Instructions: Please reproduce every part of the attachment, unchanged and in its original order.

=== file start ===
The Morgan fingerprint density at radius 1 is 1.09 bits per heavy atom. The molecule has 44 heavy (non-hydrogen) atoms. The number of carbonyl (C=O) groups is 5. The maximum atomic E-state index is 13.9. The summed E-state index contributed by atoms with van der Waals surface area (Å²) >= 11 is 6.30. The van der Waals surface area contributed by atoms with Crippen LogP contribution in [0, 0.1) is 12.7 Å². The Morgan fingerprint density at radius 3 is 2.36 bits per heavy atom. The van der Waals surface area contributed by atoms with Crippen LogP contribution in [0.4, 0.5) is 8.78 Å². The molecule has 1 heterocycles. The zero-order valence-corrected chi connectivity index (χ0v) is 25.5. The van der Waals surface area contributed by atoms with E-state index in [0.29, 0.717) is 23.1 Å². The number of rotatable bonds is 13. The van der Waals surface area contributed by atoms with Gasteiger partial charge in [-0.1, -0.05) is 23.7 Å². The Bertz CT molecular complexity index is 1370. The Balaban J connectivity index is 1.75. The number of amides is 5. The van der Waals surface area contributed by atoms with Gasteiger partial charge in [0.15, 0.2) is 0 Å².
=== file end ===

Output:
The Morgan fingerprint density at radius 1 is 1.09 bits per heavy atom. The molecule has 44 heavy (non-hydrogen) atoms. The number of carbonyl (C=O) groups is 5. The maximum atomic E-state index is 13.9. The summed E-state index contributed by atoms with van der Waals surface area (Å²) >= 11 is 6.30. The van der Waals surface area contributed by atoms with Crippen LogP contribution in [0, 0.1) is 12.7 Å². The Morgan fingerprint density at radius 3 is 2.36 bits per heavy atom. The van der Waals surface area contributed by atoms with Crippen LogP contribution in [0.4, 0.5) is 8.78 Å². The molecule has 1 heterocycles. The zero-order valence-corrected chi connectivity index (χ0v) is 25.5. The van der Waals surface area contributed by atoms with E-state index in [0.29, 0.717) is 23.1 Å². The number of rotatable bonds is 13. The van der Waals surface area contributed by atoms with Gasteiger partial charge in [-0.1, -0.05) is 23.7 Å². The Bertz CT molecular complexity index is 1370. The Balaban J connectivity index is 1.75. The number of amides is 5. The van der Waals surface area contributed by atoms with Gasteiger partial charge in [0.15, 0.2) is 0 Å².